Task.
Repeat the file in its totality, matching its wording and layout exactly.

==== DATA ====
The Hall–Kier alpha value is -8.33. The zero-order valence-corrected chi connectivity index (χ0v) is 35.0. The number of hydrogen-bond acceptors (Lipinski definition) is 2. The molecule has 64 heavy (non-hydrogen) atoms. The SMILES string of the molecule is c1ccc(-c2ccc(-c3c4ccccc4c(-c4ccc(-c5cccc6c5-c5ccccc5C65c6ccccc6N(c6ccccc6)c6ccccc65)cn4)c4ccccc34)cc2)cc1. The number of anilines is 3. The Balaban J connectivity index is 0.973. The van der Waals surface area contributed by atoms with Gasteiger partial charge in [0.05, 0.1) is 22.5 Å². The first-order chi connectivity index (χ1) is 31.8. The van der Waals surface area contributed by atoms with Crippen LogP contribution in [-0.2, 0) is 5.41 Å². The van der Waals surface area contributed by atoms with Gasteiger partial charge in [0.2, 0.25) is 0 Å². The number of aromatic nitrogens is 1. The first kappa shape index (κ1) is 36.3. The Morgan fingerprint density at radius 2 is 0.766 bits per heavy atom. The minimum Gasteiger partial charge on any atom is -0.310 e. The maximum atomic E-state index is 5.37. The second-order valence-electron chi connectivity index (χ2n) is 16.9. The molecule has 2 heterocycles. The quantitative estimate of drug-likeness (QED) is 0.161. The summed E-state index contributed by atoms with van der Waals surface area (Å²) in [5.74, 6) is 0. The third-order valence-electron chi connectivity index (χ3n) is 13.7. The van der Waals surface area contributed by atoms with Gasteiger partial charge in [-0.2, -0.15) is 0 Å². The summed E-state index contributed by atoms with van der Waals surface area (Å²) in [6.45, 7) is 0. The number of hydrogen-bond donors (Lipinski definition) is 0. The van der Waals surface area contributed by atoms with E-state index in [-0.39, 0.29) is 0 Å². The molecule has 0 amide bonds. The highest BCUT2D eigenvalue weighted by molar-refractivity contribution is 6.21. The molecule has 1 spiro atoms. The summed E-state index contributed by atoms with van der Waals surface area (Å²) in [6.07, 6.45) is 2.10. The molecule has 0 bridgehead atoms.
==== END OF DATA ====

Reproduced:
The Hall–Kier alpha value is -8.33. The zero-order valence-corrected chi connectivity index (χ0v) is 35.0. The number of hydrogen-bond acceptors (Lipinski definition) is 2. The molecule has 64 heavy (non-hydrogen) atoms. The SMILES string of the molecule is c1ccc(-c2ccc(-c3c4ccccc4c(-c4ccc(-c5cccc6c5-c5ccccc5C65c6ccccc6N(c6ccccc6)c6ccccc65)cn4)c4ccccc34)cc2)cc1. The number of anilines is 3. The Balaban J connectivity index is 0.973. The van der Waals surface area contributed by atoms with Gasteiger partial charge in [0.05, 0.1) is 22.5 Å². The first-order chi connectivity index (χ1) is 31.8. The van der Waals surface area contributed by atoms with Crippen LogP contribution in [-0.2, 0) is 5.41 Å². The van der Waals surface area contributed by atoms with Gasteiger partial charge in [0.2, 0.25) is 0 Å². The number of aromatic nitrogens is 1. The first kappa shape index (κ1) is 36.3. The Morgan fingerprint density at radius 2 is 0.766 bits per heavy atom. The minimum Gasteiger partial charge on any atom is -0.310 e. The maximum atomic E-state index is 5.37. The second-order valence-electron chi connectivity index (χ2n) is 16.9. The molecule has 2 heterocycles. The quantitative estimate of drug-likeness (QED) is 0.161. The summed E-state index contributed by atoms with van der Waals surface area (Å²) in [5.74, 6) is 0. The third-order valence-electron chi connectivity index (χ3n) is 13.7. The van der Waals surface area contributed by atoms with Gasteiger partial charge in [-0.2, -0.15) is 0 Å². The summed E-state index contributed by atoms with van der Waals surface area (Å²) in [6.45, 7) is 0. The number of hydrogen-bond donors (Lipinski definition) is 0. The van der Waals surface area contributed by atoms with E-state index in [-0.39, 0.29) is 0 Å². The molecule has 0 amide bonds. The highest BCUT2D eigenvalue weighted by molar-refractivity contribution is 6.21. The molecule has 1 spiro atoms. The summed E-state index contributed by atoms with van der Waals surface area (Å²) in [6.07, 6.45) is 2.10. The molecule has 0 bridgehead atoms.